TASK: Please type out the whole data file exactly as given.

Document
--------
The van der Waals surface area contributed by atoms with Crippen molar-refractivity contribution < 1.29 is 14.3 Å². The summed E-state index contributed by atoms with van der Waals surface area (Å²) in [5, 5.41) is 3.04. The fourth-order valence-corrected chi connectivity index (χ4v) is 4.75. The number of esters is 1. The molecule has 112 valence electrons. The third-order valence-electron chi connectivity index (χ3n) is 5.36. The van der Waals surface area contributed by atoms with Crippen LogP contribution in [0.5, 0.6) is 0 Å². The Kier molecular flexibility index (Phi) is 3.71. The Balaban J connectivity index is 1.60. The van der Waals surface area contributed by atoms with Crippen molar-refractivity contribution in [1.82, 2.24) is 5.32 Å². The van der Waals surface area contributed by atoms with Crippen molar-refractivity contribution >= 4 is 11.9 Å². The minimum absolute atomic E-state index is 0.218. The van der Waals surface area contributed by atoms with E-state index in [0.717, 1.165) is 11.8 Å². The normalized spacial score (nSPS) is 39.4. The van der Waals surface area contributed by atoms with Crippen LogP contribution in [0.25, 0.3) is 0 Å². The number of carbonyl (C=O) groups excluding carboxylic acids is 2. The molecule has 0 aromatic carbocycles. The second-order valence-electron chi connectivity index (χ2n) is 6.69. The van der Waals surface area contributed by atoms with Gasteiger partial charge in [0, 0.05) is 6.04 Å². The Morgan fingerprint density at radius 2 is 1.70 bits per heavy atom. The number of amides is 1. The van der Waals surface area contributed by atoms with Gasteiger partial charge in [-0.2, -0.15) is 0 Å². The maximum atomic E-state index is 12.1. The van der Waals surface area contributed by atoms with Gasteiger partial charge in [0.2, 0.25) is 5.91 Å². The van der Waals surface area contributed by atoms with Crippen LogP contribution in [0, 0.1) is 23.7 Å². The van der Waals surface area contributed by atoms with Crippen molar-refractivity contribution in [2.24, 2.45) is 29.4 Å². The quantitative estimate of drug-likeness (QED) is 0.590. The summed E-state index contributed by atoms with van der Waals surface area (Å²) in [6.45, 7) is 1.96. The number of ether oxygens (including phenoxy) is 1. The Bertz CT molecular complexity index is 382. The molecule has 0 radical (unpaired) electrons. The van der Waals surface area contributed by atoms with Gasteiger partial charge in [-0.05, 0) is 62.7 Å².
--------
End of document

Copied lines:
The van der Waals surface area contributed by atoms with Crippen molar-refractivity contribution < 1.29 is 14.3 Å². The summed E-state index contributed by atoms with van der Waals surface area (Å²) in [5, 5.41) is 3.04. The fourth-order valence-corrected chi connectivity index (χ4v) is 4.75. The number of esters is 1. The molecule has 112 valence electrons. The third-order valence-electron chi connectivity index (χ3n) is 5.36. The van der Waals surface area contributed by atoms with Crippen LogP contribution in [0.5, 0.6) is 0 Å². The Kier molecular flexibility index (Phi) is 3.71. The Balaban J connectivity index is 1.60. The van der Waals surface area contributed by atoms with Crippen molar-refractivity contribution in [1.82, 2.24) is 5.32 Å². The van der Waals surface area contributed by atoms with Crippen molar-refractivity contribution >= 4 is 11.9 Å². The minimum absolute atomic E-state index is 0.218. The van der Waals surface area contributed by atoms with E-state index in [0.717, 1.165) is 11.8 Å². The normalized spacial score (nSPS) is 39.4. The van der Waals surface area contributed by atoms with Crippen LogP contribution in [0.25, 0.3) is 0 Å². The number of carbonyl (C=O) groups excluding carboxylic acids is 2. The molecule has 0 aromatic carbocycles. The second-order valence-electron chi connectivity index (χ2n) is 6.69. The van der Waals surface area contributed by atoms with Gasteiger partial charge in [0, 0.05) is 6.04 Å². The Morgan fingerprint density at radius 2 is 1.70 bits per heavy atom. The number of amides is 1. The van der Waals surface area contributed by atoms with Gasteiger partial charge in [-0.2, -0.15) is 0 Å². The maximum atomic E-state index is 12.1. The van der Waals surface area contributed by atoms with Gasteiger partial charge in [0.2, 0.25) is 5.91 Å². The van der Waals surface area contributed by atoms with Crippen LogP contribution in [0, 0.1) is 23.7 Å². The van der Waals surface area contributed by atoms with Crippen molar-refractivity contribution in [2.24, 2.45) is 29.4 Å². The quantitative estimate of drug-likeness (QED) is 0.590. The summed E-state index contributed by atoms with van der Waals surface area (Å²) in [6.45, 7) is 1.96. The number of ether oxygens (including phenoxy) is 1. The Bertz CT molecular complexity index is 382. The molecule has 0 radical (unpaired) electrons. The van der Waals surface area contributed by atoms with Gasteiger partial charge in [-0.05, 0) is 62.7 Å².